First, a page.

APR 17, 2015 01:50 PM PDT

Western guts have lower bacterial diversity

People living in Papua New Guinea have a greater diversity of gut bacteria than those living in the USOur western lifestyle, hygiene and diet may reduce the diversity of important gut bacteria, a new study shows.

Scientists analysed the faecal bacteria of people living in the United States and rural Papua New Guinea, and found that Papua New Guineans had a greater number of different gut bacterial species.

The study, published today in Cell Reports , shows while both groups still had many important gut bacteria species in common, the US residents were missing around 50 bacterial types that were dominant in the rural Papua New Guineans.

There has been growing interest in recent years about the impact of gut bacterial populations -- known as the gut microbiome -- on health.

Research is suggesting that changes observed in the gut microbiome of western populations may be contributing to the rise in diseases such as type 1 diabetes, rheumatoid arthritis, obesity, allergies, and colon cancer.

Co-author Dr Andrew Greenhill, senior lecturer in microbiology at Federation University, says the study showed most of the lost diversity was in the bacterial 'fringe dwellers'.

"These make up somewhere between 5-10 per cent of the total number of bacteria in the gut," says Greenhill.

"Perhaps the [loss of] the organisms that lead to increased diversity in traditional lifestyles, may have some health impact."

While the spread of bacteria from person to person -- aided by a lack of sewage, waste water or drinking water treatment -- is likely the main reason for the greater bacterial diversity in the Papua New Guinean residents, diet also plays a role in altering our gut microbiome.

"Other studies show that if you introduce whole grains back into the diet of western people, you see an increase in the diversification of their gut microbiota," Greenhill says.

Greenhill says the high proportion of protein relative to carbohydrates, in the western diet also probably has an impact on the composition of the gut community structure.

Similarly, increased rates of caesarean sections may also be impacting.

"It's no accident, and is probably better design than what it initially looks, that the birth canal is so close to the end of the gastrointestinal tract," Greenhill says.

But it's not all bad news for the Western gut. While we may have less biodiversity, improved hygiene practices mean we also have a lower incidence of the sort of gastrointestinal infectious diseases that regularly sweep through low-income communities such as those in rural Papua New Guinea.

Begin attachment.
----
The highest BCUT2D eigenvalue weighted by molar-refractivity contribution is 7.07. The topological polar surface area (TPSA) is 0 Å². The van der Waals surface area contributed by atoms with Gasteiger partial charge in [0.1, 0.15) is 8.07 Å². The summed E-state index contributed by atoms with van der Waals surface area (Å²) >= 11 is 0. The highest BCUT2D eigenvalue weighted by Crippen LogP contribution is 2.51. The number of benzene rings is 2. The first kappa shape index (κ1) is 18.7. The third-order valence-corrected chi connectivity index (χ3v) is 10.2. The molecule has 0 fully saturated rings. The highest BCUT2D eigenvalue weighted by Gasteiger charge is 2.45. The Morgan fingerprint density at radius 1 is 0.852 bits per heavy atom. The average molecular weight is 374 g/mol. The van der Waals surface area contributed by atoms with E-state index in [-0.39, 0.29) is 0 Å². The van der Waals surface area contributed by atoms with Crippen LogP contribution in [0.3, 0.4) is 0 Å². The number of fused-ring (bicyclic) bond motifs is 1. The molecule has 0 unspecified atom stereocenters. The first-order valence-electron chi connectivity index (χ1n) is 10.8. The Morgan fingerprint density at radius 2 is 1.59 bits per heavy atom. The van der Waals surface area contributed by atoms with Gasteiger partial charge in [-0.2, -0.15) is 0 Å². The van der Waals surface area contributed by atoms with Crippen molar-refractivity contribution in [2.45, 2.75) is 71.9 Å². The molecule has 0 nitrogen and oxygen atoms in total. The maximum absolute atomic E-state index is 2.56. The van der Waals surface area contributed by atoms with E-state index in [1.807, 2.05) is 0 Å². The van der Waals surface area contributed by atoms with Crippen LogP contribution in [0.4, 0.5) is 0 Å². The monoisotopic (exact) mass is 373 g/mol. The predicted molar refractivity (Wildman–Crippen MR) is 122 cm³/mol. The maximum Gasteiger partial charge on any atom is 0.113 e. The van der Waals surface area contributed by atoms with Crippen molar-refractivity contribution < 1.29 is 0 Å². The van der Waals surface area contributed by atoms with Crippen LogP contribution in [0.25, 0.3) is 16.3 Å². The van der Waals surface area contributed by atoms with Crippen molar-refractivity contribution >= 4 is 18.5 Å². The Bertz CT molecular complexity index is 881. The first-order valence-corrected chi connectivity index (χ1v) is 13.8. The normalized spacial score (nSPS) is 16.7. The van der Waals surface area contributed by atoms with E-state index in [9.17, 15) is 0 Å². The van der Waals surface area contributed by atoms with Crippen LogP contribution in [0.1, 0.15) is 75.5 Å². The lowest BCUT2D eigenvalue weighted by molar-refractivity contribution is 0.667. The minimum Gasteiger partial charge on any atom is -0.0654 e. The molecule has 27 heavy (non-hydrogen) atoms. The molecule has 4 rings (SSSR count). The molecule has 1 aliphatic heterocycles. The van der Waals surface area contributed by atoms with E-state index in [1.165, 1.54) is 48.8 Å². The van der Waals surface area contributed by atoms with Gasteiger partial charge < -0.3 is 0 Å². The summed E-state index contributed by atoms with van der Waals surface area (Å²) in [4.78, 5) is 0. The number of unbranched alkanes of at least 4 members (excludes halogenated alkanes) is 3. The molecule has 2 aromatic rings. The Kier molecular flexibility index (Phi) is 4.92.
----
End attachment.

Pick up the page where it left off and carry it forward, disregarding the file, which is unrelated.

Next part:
"We're not saying that we should throw away our toilets and stop washing our hands," Greenhill says.

What is required is more research on how these bacterial species affect health, and how this can be used to benefit populations in non-industrialised and industrialised nations, he says.

"If there's evidence that they are actually contributing to lifestyle diseases, it would come to finding ways of getting them back into the industrialised gut microbiota, but without reducing the benefits that have come from reduced dispersal [which] is primarily due to improved sanitation and hygiene."

(Source: abc.net.au)
About the Author
You May Also Like
OCT 22, 2019
Cell & Molecular Biology
OCT 22, 2019
Revealing Protein Interactions by Studying the Genome
Having an understanding of biology requires revealing the relationships and interactions between proteins....
OCT 22, 2019
OCT 22, 2019
Lab Mice Born to Moms From the Wild Make Better Research Models
A standard research mouse genotype was preserved while generating a natural microbiome by using wild mice as surrogates....
OCT 22, 2019
Earth & The Environment
OCT 22, 2019
What role does a light-capturing marine microbe play in climate regulation?
A USC-led research team discovered the unique role that a light-capturing marine microbe plays in regulating Earth’s climate. The team consisted of s...
OCT 22, 2019
OCT 22, 2019
Colombia Declares a State of Emergency as Banana Fungus Reaches the Americas
Bananas: the world's most popular fruit, a major source of food for millions of people, and now, seriously threatened by fungus....
OCT 22, 2019
OCT 22, 2019
Using Peptides to Remodel the Microbiome
Now that we know so much more about the bacteria we carry in our bodies, it may be possible to start using that bacteria to improve our health....
OCT 22, 2019
OCT 22, 2019
Immune System Responsible for Organ Failure in Malaria
In the most severe cases of malaria, a person can experience organ failure and die. Often times, though, this is not directly due to the parasitic malaria ...
Loading Comments...